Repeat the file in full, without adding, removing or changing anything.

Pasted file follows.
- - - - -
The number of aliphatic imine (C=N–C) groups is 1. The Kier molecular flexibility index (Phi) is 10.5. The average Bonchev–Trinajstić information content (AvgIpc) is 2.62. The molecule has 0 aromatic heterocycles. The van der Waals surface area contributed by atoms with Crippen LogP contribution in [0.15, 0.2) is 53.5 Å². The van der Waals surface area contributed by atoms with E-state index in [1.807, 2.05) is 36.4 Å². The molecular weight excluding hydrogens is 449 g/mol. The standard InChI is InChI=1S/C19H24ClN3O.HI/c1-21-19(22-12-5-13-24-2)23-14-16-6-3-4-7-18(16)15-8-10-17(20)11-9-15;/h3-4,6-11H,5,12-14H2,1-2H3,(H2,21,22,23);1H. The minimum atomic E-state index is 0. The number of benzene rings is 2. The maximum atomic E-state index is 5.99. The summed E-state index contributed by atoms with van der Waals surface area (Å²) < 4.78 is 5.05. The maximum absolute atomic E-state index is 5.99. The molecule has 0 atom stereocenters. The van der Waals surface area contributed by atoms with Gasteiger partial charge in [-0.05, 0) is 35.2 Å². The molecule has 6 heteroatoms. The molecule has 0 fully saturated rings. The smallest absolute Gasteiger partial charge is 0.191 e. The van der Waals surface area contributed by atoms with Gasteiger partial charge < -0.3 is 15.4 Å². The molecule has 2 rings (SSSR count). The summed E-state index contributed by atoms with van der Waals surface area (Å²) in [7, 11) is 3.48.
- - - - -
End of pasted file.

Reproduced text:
The number of aliphatic imine (C=N–C) groups is 1. The Kier molecular flexibility index (Phi) is 10.5. The average Bonchev–Trinajstić information content (AvgIpc) is 2.62. The molecule has 0 aromatic heterocycles. The van der Waals surface area contributed by atoms with Crippen LogP contribution in [0.15, 0.2) is 53.5 Å². The van der Waals surface area contributed by atoms with E-state index in [1.807, 2.05) is 36.4 Å². The molecular weight excluding hydrogens is 449 g/mol. The standard InChI is InChI=1S/C19H24ClN3O.HI/c1-21-19(22-12-5-13-24-2)23-14-16-6-3-4-7-18(16)15-8-10-17(20)11-9-15;/h3-4,6-11H,5,12-14H2,1-2H3,(H2,21,22,23);1H. The minimum atomic E-state index is 0. The number of benzene rings is 2. The maximum atomic E-state index is 5.99. The summed E-state index contributed by atoms with van der Waals surface area (Å²) < 4.78 is 5.05. The maximum absolute atomic E-state index is 5.99. The molecule has 0 atom stereocenters. The van der Waals surface area contributed by atoms with Gasteiger partial charge in [-0.05, 0) is 35.2 Å². The molecule has 6 heteroatoms. The molecule has 0 fully saturated rings. The smallest absolute Gasteiger partial charge is 0.191 e. The van der Waals surface area contributed by atoms with Gasteiger partial charge < -0.3 is 15.4 Å². The molecule has 2 rings (SSSR count). The summed E-state index contributed by atoms with van der Waals surface area (Å²) in [7, 11) is 3.48.